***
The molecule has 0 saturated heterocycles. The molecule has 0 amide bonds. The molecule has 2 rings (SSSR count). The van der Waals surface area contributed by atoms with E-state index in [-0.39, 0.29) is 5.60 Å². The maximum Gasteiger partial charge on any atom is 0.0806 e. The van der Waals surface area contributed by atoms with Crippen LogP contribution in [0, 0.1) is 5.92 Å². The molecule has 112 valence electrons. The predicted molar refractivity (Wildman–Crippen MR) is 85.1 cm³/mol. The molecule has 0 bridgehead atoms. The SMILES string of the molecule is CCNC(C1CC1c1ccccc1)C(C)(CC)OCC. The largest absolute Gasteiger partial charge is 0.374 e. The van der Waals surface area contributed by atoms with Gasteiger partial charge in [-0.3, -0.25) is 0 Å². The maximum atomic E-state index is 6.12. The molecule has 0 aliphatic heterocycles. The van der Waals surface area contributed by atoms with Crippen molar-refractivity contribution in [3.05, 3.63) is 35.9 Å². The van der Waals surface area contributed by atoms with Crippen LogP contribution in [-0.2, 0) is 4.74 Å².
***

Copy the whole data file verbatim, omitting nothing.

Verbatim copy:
The molecule has 0 saturated heterocycles. The molecule has 0 amide bonds. The molecule has 2 rings (SSSR count). The van der Waals surface area contributed by atoms with E-state index in [-0.39, 0.29) is 5.60 Å². The maximum Gasteiger partial charge on any atom is 0.0806 e. The van der Waals surface area contributed by atoms with Crippen LogP contribution in [0, 0.1) is 5.92 Å². The molecule has 112 valence electrons. The predicted molar refractivity (Wildman–Crippen MR) is 85.1 cm³/mol. The molecule has 0 bridgehead atoms. The SMILES string of the molecule is CCNC(C1CC1c1ccccc1)C(C)(CC)OCC. The largest absolute Gasteiger partial charge is 0.374 e. The van der Waals surface area contributed by atoms with Gasteiger partial charge in [-0.3, -0.25) is 0 Å². The maximum atomic E-state index is 6.12. The molecule has 0 aliphatic heterocycles. The van der Waals surface area contributed by atoms with Crippen molar-refractivity contribution in [3.05, 3.63) is 35.9 Å². The van der Waals surface area contributed by atoms with Crippen LogP contribution in [-0.2, 0) is 4.74 Å².